Scientists have recently discovered new knowledge on how elephants sleep. Although elephants in zoos sleep an average of about 6 hours a day, in the wild they may only sleep 2 hours a day, usually during the nighttime. For this study, the research team tracked two elephants in Botswana and fitted them with fitness trackers under the skin of the animals' trunks. If the elephants stayed still for more than five minutes, the device would record that the elephants were sleeping. The two elephants were also fitted with a gyroscope to assess their sleeping position.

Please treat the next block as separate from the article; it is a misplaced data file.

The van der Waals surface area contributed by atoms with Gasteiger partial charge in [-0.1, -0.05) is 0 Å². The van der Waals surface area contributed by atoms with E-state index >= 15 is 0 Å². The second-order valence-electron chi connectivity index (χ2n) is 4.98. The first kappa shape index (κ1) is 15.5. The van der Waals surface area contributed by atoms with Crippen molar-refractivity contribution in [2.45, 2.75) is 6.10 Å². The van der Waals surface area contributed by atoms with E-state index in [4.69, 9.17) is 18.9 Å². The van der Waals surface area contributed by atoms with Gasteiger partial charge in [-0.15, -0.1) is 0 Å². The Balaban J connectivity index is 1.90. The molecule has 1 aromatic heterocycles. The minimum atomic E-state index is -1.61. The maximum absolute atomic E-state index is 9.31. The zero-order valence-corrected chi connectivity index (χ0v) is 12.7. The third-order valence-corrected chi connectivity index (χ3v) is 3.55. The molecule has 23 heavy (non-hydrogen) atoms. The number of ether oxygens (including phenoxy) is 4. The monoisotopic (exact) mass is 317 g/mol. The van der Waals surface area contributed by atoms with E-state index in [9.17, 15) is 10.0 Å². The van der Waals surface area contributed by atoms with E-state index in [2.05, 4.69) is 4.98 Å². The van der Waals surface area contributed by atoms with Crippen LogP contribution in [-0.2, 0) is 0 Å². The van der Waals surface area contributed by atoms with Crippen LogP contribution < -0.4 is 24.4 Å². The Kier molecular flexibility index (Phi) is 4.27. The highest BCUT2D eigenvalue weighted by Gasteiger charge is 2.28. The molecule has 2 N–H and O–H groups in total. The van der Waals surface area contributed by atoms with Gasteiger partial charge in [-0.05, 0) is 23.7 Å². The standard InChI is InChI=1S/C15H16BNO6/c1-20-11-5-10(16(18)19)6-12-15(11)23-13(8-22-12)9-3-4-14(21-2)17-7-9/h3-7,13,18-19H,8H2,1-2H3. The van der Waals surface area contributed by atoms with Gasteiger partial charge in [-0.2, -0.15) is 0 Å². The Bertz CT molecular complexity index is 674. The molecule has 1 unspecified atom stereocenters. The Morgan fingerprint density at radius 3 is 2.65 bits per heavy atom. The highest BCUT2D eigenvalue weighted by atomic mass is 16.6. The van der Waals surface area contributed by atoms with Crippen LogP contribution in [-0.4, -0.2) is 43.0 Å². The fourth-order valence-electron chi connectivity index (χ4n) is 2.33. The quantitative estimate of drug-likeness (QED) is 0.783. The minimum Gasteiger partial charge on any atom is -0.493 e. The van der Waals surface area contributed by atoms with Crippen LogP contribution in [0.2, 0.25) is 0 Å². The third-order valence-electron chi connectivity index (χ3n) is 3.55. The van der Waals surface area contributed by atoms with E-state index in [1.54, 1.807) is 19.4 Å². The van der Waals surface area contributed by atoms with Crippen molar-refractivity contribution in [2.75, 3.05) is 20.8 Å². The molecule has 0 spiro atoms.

The team determined that both matriarchs in the study sometimes stayed awake for several days without sleeping. Usually during this time, they were traveling and only went into rapid eye movement (REM) every three or four days, when they slept lying down rather than on their feet.
Professor Paul Manger of the University of the Witwatersrand, South Africa said, "We had the idea that elephants should be the shortest sleeping mammal because they're the largest. Why this occurs, we're not really sure. Sleep is one of those really unusual mysteries of biology, that along with eating and reproduction, it's one of the biological imperatives. We must sleep to survive."